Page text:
3. BUT I DID NOT SHOOT THE DEPUTY
Labour’s conference in Liverpool looms this weekend, with some key issues undecided about its own internal rule changes on reselection of MPs and leadership nominations. And after our story about moves by the leadership to curb the powers of deputy leader Tom Watson, it looks like he’s facing a further bid to clip his wings. A local party motion is due to come before conference next week, creating a brand new, female-only second deputy leader post.
On the Today programme, Watson himself wasn’t just sanguine about this idea, he positively welcomed it. He said that although some worried about having three people in the Shadow cabinet with their own direct mandate from the members (a reminder that he won the votes of nearly 200,000 people in 2015), it could work. Of course with more women in Corbyn’s team than ever before, it looks increasingly odd that the top three spots (Corbyn, Watson, McDonnnell) are all occupied by blokes. And any deputy leader race is sure to be seen as a proxy for a future leadership race, so watch for Angela Rayner versus someone like Rebecca Long-Bailey.
Still, it’s a measure of how much Labour has been transformed in the past year that the deputy female idea is even considered. I wrote this piecein July 2017 about a ‘purge’ of Labour HQ planned by allies of Corbyn, including the end of a ‘male duopoly’ at the top. Seen as far-fetched by some at the time, nearly every single bit of the plan has come to fruition: get rid of general secretary Iain McNicol (tick), get rid of elections chief Patrick Heneghan (tick), get rid of policy and research director Simon Jackson (tick). Add on to that fresh moves to reselect MPs (repeatedly played down last year) and give members more powers and you can see why those who want to embed ‘Corbynism’ for the long term are very happy with progress to date. Our story about moves to block further legal costs payments to Kez Dugdale over her defamation case, is another sign of a clean break with the McNicol era.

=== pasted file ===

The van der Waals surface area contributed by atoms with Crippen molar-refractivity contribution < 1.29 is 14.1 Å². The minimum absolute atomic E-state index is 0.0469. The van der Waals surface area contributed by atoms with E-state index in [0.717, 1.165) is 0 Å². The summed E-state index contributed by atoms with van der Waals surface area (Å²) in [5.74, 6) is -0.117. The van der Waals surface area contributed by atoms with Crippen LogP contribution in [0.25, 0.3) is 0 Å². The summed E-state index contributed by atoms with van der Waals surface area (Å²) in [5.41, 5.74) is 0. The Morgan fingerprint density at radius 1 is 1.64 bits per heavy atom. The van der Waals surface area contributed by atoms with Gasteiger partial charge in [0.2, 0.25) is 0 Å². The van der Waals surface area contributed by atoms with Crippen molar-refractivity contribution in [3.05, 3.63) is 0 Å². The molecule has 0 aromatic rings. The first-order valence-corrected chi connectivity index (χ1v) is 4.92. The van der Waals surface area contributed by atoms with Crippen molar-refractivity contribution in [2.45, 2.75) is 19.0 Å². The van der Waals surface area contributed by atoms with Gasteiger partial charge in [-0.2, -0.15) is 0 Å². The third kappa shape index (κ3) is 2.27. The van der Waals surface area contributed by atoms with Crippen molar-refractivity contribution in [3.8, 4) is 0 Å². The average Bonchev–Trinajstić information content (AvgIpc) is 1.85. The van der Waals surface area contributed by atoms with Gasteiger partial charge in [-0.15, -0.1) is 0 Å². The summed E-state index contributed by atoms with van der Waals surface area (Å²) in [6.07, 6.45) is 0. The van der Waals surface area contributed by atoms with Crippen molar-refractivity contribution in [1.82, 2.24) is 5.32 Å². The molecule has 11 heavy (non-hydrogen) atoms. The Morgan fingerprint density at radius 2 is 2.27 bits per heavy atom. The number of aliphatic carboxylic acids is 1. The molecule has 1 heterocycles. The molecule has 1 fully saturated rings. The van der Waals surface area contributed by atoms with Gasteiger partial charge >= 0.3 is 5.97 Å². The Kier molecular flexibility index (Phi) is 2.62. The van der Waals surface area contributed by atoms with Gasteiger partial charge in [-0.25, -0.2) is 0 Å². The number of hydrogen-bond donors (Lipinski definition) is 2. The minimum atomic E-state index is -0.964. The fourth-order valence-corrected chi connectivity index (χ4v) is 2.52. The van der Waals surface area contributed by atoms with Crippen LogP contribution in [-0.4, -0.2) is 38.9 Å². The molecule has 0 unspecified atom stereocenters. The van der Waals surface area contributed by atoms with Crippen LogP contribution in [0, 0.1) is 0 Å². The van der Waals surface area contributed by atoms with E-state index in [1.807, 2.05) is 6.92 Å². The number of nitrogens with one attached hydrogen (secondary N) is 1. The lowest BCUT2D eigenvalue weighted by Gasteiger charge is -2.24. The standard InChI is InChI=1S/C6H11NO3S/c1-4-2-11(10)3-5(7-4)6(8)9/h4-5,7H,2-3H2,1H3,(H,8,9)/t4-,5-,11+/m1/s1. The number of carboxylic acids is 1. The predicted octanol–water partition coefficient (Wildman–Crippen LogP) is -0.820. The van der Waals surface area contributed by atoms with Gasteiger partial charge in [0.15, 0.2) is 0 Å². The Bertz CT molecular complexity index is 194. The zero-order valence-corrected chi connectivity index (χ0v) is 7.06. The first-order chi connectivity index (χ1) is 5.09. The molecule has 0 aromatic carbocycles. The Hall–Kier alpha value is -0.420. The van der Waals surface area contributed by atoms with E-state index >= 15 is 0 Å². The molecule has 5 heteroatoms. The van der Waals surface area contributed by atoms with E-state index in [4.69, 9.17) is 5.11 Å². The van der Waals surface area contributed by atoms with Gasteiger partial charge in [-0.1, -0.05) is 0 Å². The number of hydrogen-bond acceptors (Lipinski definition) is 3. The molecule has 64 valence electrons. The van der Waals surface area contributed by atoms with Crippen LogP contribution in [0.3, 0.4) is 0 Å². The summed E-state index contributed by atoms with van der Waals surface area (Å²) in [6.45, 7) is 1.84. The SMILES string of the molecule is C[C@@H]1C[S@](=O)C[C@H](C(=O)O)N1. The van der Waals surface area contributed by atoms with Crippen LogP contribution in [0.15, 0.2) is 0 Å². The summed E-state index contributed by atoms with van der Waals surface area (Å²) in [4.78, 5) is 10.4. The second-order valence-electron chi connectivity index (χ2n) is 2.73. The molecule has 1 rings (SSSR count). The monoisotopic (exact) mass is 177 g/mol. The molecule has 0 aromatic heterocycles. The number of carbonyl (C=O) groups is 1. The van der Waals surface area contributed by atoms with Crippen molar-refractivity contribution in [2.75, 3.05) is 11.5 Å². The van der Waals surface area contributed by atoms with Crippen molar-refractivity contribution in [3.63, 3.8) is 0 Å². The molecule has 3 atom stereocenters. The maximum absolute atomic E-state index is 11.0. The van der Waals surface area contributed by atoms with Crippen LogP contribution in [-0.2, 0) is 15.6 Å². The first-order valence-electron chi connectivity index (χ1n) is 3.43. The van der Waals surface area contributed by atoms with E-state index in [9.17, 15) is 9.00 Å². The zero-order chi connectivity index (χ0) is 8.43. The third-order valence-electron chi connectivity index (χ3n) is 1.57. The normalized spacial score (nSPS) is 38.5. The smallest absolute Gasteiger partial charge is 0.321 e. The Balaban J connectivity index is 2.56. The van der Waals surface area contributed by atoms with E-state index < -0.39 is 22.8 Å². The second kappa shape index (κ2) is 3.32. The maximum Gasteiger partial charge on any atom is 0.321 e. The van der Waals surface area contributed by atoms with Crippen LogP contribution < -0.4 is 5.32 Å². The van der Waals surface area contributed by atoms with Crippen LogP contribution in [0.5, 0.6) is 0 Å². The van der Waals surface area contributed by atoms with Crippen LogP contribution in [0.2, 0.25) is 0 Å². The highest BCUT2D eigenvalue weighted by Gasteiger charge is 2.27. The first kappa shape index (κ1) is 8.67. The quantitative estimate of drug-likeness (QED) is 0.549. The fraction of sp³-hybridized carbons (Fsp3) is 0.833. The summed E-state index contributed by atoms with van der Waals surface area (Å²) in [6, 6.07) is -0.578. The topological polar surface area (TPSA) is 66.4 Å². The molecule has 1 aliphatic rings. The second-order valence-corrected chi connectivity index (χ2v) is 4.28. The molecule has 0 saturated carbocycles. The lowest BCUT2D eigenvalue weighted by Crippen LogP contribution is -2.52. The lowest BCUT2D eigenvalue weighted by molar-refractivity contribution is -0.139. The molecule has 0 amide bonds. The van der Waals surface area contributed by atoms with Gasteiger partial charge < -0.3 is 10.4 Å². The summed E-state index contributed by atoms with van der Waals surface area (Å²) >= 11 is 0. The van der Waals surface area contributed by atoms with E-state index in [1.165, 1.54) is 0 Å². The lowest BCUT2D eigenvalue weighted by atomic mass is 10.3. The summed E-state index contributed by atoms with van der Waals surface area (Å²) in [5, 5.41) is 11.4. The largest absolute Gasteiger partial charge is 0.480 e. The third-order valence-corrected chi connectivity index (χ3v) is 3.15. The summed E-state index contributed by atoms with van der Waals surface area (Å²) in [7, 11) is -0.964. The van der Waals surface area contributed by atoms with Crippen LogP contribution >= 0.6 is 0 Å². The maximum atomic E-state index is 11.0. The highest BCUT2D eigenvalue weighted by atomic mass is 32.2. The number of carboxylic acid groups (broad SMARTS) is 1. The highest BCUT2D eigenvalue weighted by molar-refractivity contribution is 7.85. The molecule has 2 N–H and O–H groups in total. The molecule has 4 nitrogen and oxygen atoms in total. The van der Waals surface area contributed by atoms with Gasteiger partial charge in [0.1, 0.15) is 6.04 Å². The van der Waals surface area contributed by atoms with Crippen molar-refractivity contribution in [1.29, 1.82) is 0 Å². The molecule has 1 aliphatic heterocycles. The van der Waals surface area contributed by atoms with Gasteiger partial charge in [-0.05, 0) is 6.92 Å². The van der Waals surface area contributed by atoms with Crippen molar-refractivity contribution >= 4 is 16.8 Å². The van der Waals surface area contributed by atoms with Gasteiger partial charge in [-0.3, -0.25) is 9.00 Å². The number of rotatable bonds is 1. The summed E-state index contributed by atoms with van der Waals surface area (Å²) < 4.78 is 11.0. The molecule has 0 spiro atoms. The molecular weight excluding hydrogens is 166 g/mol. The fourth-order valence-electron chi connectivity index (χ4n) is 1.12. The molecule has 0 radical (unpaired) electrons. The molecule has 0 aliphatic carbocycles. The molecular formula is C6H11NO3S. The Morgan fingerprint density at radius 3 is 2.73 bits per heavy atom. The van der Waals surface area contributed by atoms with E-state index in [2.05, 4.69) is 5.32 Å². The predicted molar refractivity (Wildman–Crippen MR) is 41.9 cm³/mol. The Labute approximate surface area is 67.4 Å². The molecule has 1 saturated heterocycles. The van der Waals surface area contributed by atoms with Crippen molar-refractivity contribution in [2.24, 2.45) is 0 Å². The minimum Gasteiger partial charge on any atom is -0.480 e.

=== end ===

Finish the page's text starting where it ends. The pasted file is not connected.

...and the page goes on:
We report how this year’s conference has pulled in more cash since 2014, more than doubling the income of Ed Miliband’s final gathering. More private firms are paying for stalls in the exhibition hall, as they grapple with the reality that there could be a Corbyn government. Crucially for the leadership, there are also more delegates, proof that Momentum really has worked hard to get its people in place for the key votes. Still, there could be fewer MPs than ever in attendance. One told me yesterday that ‘lots of us’ were staying away. We also report today that backbencher Siobhan McDonagh is actually going to speak on the Tory conference fringe, to “confront” the Conservatives about the housing crisis.
4. MISTER NOBODY
A major review of Britain’s railways has been launched as an investigation into what caused the May timetable disruption found “nobody took charge”. The most damning finding is that Department of Transport officials delayed key decisions on the timetables. Transport Secretary Chris Grayling (whose surname unfortunately rhymes with ‘failing’ and is widely seen as favourite for the chop in any reshuffle) told Radio 4 “the system” was at fault, but not him personally. The Government said the review will be “the most significant since privatisation”. But one critic says: “People are fed up with the way the railways are run at the moment and they don’t want any more reviews and reports and commissions by the Secretary of State. What they want is action”. That critic is George Osborne, wearing his Northern Partnership hat.
5. TICK BOX
The Times has a fascinating story about a Tory party internal investigation into Boris Johnson’s remarks comparing burqas to ‘letterboxes’. His comments are being investigated by a panel at Conservative HQ to see if he broke the Tory code of conduct and result is expected next week. Sources claimed that Johnson was thought unlikely to receive a formal sanction but could receive a “ticking off”. Boris allies are already upset with Brandon Lewis, the Tory chairman who took no part in the investigating panel, because he condemned Johnson’s remarks soon after they were made and urged him to apologise. One to watch in Labour week next week.